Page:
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New PTSD treatments offer hope, yet people seeking help should exercise caution

Exploring treatment options for PTSD and the challenges faced by those who suffer                                                                                                                                           

For people like my father, who has struggled with post-traumatic stress disorder (PTSD) since his time serving in the Vietnam War, an expanding menu of treatment options offers newfound hope.

Trauma-focused therapies like Prolonged Exposure are currently considered the gold standard and first-lines of treatment. These types of treatment can offer benefits to the more than 15 million adults in the U.S. who will suffer from PTSD during their lifetime — and that doesn’t include the families of sufferers, who face their own difficulties. But getting people to stick with therapy can be challenging. Trauma-focused therapies require the individual to work through their thoughts and feelings about the trauma itself - and that can be extremely painful.

Some medications, such as Zoloft and Prozac, can be used to treat PTSD and its symptoms, but research shows they are less effective than psychotherapy and can include a host of unpleasant side effects.

In my research, I have been fortunate to speak directly with Service members who have struggled with PTSD, as well as their families and providers. Many who are suffering from the disorder have tried multiple interventions, including prescribed medication and psychotherapy. Some have resorted to self-medication with alcohol, cannabis, illicit substances, or by misusing prescription drugs. For many, these methods have proven to be insufficient- either due to side effects or delayed reduction of symptoms.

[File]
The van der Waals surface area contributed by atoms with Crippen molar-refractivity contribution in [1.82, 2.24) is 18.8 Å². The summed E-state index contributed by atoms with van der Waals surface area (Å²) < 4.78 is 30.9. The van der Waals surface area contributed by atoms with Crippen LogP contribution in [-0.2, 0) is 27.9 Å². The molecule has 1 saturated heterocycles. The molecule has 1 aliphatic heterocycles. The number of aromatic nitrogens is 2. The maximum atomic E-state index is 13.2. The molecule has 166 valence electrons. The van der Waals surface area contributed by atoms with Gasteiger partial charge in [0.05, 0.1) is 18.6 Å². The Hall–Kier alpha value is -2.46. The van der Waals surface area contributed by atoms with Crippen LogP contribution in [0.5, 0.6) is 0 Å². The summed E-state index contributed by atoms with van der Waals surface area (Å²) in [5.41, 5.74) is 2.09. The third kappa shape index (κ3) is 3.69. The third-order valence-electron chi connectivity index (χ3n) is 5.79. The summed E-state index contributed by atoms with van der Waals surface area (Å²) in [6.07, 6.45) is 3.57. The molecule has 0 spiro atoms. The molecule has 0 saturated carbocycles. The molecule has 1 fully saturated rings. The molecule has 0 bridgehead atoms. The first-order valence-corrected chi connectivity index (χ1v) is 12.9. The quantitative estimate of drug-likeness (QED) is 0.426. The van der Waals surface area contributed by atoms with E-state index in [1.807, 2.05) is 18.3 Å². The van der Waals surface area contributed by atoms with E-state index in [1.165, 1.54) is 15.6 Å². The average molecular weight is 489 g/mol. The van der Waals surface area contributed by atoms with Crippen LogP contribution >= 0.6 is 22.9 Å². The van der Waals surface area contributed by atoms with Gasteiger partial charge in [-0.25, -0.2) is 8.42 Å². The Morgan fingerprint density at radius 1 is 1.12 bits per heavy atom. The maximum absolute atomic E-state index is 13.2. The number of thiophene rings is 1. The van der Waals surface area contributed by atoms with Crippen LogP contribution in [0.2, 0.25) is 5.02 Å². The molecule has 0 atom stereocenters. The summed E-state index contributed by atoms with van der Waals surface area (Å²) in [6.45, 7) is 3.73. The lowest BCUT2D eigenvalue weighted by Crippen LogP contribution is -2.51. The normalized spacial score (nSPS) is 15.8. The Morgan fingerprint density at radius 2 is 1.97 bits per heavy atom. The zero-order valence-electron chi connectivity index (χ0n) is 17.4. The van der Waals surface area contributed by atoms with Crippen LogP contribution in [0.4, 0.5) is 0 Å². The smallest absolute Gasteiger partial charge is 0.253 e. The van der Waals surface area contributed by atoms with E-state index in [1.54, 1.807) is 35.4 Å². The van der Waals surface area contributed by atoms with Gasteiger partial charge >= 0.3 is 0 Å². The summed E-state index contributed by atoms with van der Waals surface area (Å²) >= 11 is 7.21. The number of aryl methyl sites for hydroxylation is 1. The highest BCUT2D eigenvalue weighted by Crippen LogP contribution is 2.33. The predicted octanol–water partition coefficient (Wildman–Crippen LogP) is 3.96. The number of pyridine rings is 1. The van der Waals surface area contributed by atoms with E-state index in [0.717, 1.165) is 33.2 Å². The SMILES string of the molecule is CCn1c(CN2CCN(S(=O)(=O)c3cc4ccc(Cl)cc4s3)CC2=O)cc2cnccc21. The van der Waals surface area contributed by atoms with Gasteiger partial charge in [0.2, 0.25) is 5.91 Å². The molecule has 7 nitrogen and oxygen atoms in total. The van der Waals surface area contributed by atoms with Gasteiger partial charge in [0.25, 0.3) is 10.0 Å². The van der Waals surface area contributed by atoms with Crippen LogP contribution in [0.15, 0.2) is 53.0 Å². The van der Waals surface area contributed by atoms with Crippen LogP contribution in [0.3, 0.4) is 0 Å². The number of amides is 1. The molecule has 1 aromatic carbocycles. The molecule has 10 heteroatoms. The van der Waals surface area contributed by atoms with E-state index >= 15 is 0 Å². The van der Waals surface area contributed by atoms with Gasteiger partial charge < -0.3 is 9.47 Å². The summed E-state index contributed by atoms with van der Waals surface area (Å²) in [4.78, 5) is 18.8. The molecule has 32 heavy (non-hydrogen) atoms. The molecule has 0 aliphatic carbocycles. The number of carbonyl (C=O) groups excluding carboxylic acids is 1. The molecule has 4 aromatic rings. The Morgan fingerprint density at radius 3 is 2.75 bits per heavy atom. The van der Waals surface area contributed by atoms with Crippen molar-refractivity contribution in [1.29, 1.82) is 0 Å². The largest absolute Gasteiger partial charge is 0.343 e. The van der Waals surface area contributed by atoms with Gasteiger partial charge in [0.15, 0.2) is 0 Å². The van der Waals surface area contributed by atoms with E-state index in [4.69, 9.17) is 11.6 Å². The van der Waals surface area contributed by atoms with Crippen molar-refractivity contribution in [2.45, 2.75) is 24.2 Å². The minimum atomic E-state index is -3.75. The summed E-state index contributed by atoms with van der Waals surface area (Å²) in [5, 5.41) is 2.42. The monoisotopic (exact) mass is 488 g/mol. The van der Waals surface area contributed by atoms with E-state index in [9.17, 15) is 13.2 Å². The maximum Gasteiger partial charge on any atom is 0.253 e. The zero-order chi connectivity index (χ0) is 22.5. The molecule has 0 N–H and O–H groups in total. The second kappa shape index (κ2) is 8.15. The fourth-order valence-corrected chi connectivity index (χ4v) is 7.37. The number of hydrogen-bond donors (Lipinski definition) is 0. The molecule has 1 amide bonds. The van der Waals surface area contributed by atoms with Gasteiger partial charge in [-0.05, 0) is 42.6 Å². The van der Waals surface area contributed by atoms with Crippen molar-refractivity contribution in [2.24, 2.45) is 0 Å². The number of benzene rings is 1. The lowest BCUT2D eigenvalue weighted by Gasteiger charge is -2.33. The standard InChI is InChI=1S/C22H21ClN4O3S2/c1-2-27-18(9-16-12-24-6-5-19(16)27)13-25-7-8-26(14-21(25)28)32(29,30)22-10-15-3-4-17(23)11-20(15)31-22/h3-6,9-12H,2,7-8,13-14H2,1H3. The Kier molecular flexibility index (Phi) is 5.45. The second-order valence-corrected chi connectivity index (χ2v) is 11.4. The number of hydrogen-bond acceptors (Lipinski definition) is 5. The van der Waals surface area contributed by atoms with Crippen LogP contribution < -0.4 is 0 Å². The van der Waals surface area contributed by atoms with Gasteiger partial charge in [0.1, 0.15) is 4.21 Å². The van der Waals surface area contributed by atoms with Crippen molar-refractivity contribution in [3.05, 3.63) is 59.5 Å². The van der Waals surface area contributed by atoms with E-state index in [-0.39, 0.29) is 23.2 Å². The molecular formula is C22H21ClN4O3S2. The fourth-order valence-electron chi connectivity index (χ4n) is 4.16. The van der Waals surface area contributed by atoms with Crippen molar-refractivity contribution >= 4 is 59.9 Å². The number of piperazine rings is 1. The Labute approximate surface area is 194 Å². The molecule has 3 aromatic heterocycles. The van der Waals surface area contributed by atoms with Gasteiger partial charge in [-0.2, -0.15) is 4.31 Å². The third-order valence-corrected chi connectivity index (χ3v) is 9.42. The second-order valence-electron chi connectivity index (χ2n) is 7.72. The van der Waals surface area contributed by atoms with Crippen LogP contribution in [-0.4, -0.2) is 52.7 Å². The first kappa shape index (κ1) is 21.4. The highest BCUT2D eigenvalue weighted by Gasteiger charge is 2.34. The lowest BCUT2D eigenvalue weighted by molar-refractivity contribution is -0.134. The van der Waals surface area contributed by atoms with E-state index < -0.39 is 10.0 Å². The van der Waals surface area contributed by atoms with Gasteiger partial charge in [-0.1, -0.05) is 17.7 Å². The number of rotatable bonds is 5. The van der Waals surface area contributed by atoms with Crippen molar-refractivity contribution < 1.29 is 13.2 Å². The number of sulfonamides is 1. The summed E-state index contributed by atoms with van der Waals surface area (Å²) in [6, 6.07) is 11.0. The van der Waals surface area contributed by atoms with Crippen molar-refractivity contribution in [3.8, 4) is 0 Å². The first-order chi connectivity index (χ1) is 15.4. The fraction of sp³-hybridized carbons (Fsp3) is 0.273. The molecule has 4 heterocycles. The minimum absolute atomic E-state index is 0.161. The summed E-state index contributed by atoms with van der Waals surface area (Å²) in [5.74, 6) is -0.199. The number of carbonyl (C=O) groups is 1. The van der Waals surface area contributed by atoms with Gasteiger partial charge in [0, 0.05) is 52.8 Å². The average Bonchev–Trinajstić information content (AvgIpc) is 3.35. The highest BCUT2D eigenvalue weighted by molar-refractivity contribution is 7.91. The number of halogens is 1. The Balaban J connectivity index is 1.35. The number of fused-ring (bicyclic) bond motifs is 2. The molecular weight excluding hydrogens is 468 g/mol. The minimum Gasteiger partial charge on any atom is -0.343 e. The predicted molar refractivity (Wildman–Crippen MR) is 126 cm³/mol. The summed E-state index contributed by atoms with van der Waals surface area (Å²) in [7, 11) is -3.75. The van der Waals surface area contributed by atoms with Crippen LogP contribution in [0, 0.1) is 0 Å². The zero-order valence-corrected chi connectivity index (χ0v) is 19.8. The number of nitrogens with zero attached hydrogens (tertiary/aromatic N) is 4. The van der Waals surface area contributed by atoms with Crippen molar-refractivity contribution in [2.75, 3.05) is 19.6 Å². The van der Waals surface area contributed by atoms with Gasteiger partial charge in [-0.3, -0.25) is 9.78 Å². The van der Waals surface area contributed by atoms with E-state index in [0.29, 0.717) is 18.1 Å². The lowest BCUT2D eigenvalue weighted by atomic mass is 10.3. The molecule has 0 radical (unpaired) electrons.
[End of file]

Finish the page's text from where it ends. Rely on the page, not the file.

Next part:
Emerging PTSD treatment options: psychedelics, SGB, and the quest for relief

Enter new, emerging treatment options with preliminary results that have sparked much debate and intrigue. 

These new, often illicit, options include psychedelics, such as Methyl​enedioxy​methamphetamine (MDMA), psilocybin and ibogaine. Then, in addition to psychedelic-assisted therapy for ptsd, is a procedure called stellate ganglion block or SGB. Its supporting evidence is strong and compelling- SGB has been shown to be safe, effective and fast-acting: three criteria for an ideal PTSD treatment that have proven elusive.

SGB involves injecting a local anesthetic into the stellate ganglion, a group of nerve cells and nerve fibers in the neck that helps regulate the body’s “fight-or-flight” mechanism. It was found to be effective in treating PTSD in 2020 after our team’s randomized, controlled trial, but the procedure is not really new. It has been used for nearly a century to treat certain chronic pain conditions.

The injection takes about five minutes to administer and then patients are typically asked to stay for 20 to 30 minutes afterward for observation. Side effects are minor and relief appears to be long-lasting in many, but researchers are still trying to determine the ideal frequency of injections and the exact mechanism that makes it effective.